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How Hot Does the Glass Get in Glassblowing?

Learn how hot the glass gets in glassblowing from expert Todd Hansen in this Howcast video.

Transcript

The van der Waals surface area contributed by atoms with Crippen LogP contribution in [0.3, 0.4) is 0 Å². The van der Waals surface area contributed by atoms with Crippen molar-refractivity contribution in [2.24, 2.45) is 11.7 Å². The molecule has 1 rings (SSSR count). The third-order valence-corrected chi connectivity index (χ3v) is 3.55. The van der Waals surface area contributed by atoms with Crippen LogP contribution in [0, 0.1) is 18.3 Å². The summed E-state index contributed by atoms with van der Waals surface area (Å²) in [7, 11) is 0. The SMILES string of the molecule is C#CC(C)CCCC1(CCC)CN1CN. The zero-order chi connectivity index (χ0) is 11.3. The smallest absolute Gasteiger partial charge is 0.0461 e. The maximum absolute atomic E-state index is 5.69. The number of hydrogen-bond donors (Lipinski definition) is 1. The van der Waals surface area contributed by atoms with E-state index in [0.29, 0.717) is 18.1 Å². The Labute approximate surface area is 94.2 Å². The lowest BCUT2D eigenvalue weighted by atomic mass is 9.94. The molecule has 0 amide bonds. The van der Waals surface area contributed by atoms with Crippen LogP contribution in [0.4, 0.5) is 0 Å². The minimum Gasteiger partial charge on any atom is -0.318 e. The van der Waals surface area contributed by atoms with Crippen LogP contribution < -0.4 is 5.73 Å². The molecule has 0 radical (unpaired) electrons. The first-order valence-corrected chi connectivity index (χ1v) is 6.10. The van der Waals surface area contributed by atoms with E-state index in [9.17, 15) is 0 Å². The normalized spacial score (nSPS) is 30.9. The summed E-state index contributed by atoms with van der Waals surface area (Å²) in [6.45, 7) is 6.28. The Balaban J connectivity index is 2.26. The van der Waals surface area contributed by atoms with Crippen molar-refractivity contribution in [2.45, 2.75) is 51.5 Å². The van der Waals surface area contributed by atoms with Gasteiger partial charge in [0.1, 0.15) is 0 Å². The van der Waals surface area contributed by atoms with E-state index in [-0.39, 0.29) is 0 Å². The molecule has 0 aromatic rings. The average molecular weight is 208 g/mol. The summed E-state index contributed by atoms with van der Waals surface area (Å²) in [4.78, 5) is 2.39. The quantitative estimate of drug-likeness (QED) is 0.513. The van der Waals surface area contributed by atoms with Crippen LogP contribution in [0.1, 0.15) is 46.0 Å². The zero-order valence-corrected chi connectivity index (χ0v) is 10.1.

Hello, my name is Todd Hansen and we're here at the Art of Fire Contemporary Glass Blowing Studio in Laytonsville, Maryland. We are at www.artoffire.com. I've been a glass blower for about twelve years now. I have several different lines of glasswork that I work on, and I will be talking to you about glasswork. The glass in the furnace is going to be 2000 degrees Fahrenheit, but that's not the only temperature that we've got to worry about. A lot of things we do to get the glass prepped ,actually to melt raw material, the raw batch like we do, we're gonna run that furnace up to about 2300 degrees Fahrenheit to get the glass to actually turn from solid pure mix state to a liquid form. So we're gonna push the glass up to a pretty high temperature. When you work on a glass back and forth the bench and the glass is going to cool down enough to actually become fairly solid. Not quite cold so it would not move at all, but it will cool enough that it will be really hard to work with, and that's gonna be around 1500 degrees Fahrenheit. And you'll see it from the incandescence the glass will turn from a really bright orange straight from the furnace, to a dull yellow, and how you know it is really time to go back to get a reheat. Glory holes generally run around 2300 degrees all day, and that brings up the glass to work in temperature very very quickly. We've got to get it flowing so it would move easily. You don't want to force it so you've got to really heat up the glass to move it. Once you're finished with a piece, well, we'll put that glass away in the annealers around 900 degrees Fahrenheit. We'll turn those off at the end of the day, allow the glass to cool slowly over night. By the time we come back in, in the morning, the glass in the anneal should be around 200 degrees. We'll lift the lids, leave the glass to cool down a little bit further so we could actually handle it safely. We'll put those pieces away, we'll sign them and we'll start the day off again. We'll light the annealers, we'll light the glory holes to a little bit higher temperature, and we're back to that 2000 degrees again and working in the studio.

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